In Paris, a static video camera keeps watch on a bourgeois home. In Portland, a webcam documents the torture and murder of kidnap victims. And in clandestine intelligence offices around the world, satellite technologies relentlessly pursue the targets of global conspiracies. Such plots represent only a fraction of the surveillance narratives that have become commonplace in recent cinema.
Catherine Zimmer examines how technology and ideology have come together in cinematic form to play a functional role in the politics of surveillance. Drawing on the growing field of surveillance studies and the politics of contemporary monitoring practices, she demonstrates that screen narrative has served to organize political, racial, affective, and even material formations around and through surveillance. She considers how popular culture forms are intertwined with the current political landscape in which the imagery of anxiety, suspicion, war, and torture has become part of daily life. From Enemy of the State and The Bourne Series to Saw, Caché and Zero Dark Thirty, Surveillance Cinema explores in detail the narrative tropes and stylistic practices that characterize contemporary films and television series about surveillance.
“Catherine Zimmer’s excellent study explores the unstable boundary between the real world and the screen, tracing the ways that digital technologies not only echo and reinforce the hegemonies of our age but have the capacity, in cinematic form, to problematise and undermine them. This has profound implications, she argues, for how we think about temporality, the political sphere and subject formations, as surveillance culture constructs a self-regarding “networked” self that exists on the permeable boundary between individuated private selfhood and the matrices of public, social and political power; ideologically interpellated and technologically penetrated at every turn.”— Linnie Blake, Times Higher Education, 13th August 2015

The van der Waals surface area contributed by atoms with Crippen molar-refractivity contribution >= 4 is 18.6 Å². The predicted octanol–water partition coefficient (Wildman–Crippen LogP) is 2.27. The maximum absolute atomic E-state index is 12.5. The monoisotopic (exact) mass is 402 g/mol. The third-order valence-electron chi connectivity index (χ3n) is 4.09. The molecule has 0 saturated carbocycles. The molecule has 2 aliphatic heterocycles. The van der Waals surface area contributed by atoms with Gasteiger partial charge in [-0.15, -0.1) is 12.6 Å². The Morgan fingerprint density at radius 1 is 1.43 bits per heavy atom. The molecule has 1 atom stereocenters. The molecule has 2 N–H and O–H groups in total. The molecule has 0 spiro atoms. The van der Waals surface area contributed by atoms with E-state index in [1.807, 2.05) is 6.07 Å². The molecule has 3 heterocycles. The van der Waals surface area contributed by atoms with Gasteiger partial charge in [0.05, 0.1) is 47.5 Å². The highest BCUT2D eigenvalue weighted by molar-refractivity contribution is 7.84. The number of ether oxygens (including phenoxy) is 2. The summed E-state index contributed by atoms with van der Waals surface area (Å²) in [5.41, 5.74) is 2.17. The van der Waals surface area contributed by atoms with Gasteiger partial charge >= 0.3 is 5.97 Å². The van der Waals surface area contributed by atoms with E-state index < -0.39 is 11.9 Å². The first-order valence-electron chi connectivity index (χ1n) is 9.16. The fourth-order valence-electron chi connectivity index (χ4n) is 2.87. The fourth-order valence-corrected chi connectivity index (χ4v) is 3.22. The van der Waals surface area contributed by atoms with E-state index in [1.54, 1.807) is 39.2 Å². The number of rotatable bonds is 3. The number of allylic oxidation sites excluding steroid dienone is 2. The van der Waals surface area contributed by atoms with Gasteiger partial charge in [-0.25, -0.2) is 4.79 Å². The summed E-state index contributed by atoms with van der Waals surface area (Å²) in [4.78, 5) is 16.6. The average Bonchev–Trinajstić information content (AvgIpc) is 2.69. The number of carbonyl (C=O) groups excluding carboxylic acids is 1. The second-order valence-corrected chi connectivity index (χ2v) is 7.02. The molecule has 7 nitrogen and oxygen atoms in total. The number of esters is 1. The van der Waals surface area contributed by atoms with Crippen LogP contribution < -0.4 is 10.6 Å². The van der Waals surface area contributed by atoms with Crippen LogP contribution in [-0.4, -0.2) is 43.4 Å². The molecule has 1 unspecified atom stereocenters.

Catherine Zimmer offers a generative analysis of surveillance as aesthetic and structuring logic....an exciting project that will surely open doors in critical examinations of surveillance, popular culture, and power.
Zimmers absorbing study zeroes in on the work of & surveillance cinemaher term for films in this modein the near present. Indeed, rather than focusing on the construction of an elaborate genealogy, Surveillance Cinematurns specifically to the & millennial surge in films and television series organized around and by surveillance technologies.
Catherine ZimmersSurveillance Cinemaexplores the increasing presence of surveillance narratives in tandem with the socio-political ideologies underpinning the proliferation and normalization of monitoring technologies.
Surveillance & Society
InSurveillance Cinema, Catherine Zimmer sets out to claim that our popular imagination of surveillanceconstructed by decades of espionage thrillers, police procedurals, and torture horror flicksserves to create and sustain the actual methods of surveillance that have come to encompass almost all cultural and social life.
Surveillance Cinemais a thorough, innovative project useful to scholars researching surveillance.
Surveillance Cinemapresents cutting-edge scholarship in the field of cinema studies in its reconceptualization of the centrality of surveillance to film narratives, subject formations, and temporalities. Smartly pushing beyond the critical models that have long been associated with surveillance in and outside of cinema, Zimmer makes a persuasive case for examining surveillance within historical and political contexts. An excellent book, both far-reaching and convincing in its claims,Surveillance Cinemais sure to become one of the central works in the emerging field of surveillance studies.-
Aviva Briefel,co-editor of Horror after 9/11: World of Fear, Cinema of Terror
[A] genuinely groundbreaking study. Timely, ideologically engaged and passionate in its critique both of contemporary geopolitics and the cinematic works that depict its sites of contestation, this is a book of significant interest to scholars in the fields of film studies and surveillance studiesand to those of us who are, quite justifiably, haunted by the sense that someone, somewhere is watching.
Times Higher Education